The coin was minted in 42 BC, two years after the assassination of Caesar. Brutus, who was one of Caesar’s murderers, is depicted on the one side of the coin; while two daggers, an ancient Roman hat called a pileus and the date of Caesar’s killing – the Ides of March, or March 15 – are the other side.
The UK's auction house for ancient coins published the lot photo on its Facebook page.
The coin belonged to the 19th-century collection of Swiss archaeologist Gustave Charles Ferdinand von Bonstetten, the chamberlain of Austrian Emperor Ferdinand I.
In 49 BC, Caesar crossed the Rubicon River saying “The die is cast!”, which meant the eruption of the Civil War, which ended with the victory of Caesar in 45 BC after the Battle for Munda and the usurpation of power by him.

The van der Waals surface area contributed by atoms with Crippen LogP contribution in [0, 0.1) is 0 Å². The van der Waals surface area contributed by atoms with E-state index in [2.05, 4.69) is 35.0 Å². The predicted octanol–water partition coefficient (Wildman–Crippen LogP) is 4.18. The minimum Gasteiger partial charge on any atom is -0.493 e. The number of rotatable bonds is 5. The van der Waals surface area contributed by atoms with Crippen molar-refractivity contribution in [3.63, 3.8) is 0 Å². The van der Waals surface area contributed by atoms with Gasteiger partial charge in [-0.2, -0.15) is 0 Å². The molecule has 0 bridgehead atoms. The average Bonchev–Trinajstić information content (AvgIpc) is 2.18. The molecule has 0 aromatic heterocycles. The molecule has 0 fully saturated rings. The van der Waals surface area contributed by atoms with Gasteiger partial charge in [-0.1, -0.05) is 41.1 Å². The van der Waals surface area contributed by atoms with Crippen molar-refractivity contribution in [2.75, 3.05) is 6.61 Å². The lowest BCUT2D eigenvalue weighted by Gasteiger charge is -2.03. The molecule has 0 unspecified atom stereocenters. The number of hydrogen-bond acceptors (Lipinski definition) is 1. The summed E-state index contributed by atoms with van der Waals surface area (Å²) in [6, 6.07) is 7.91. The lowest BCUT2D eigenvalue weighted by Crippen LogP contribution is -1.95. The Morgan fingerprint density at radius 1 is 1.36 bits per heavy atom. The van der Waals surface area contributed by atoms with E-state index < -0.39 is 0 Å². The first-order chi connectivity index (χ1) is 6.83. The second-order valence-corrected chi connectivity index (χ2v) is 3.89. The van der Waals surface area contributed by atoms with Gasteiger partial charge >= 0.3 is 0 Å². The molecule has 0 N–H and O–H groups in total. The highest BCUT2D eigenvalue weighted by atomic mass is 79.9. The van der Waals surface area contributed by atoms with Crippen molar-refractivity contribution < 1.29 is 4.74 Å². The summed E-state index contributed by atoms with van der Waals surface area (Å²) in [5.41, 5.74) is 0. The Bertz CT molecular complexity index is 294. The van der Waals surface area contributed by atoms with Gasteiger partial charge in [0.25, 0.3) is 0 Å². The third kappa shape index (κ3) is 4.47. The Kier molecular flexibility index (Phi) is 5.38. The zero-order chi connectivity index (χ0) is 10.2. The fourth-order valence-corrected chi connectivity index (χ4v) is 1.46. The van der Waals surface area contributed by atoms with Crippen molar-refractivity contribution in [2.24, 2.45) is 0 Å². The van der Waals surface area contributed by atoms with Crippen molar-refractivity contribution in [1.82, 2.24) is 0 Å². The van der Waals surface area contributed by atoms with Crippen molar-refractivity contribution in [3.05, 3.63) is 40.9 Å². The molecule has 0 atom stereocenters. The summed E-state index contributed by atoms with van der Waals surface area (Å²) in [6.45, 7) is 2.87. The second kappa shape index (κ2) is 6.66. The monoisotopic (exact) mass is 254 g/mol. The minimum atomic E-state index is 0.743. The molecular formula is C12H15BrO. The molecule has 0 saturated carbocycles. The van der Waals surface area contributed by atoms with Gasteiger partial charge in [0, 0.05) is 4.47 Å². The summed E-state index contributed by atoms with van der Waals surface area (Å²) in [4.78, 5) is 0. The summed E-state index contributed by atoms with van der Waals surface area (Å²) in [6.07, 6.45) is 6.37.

A year later, Caesar was killed by a group of senators led by Gaius Cassius Longinus and Brutus. According to some chronicles, before his death, Caesar said the phrase "And you, Brutus?", referring to his friendly relations with the assassin.
The death of Caesar triggered a new civil war that ended with the defeat of the conspirators at the Battle of Philippi.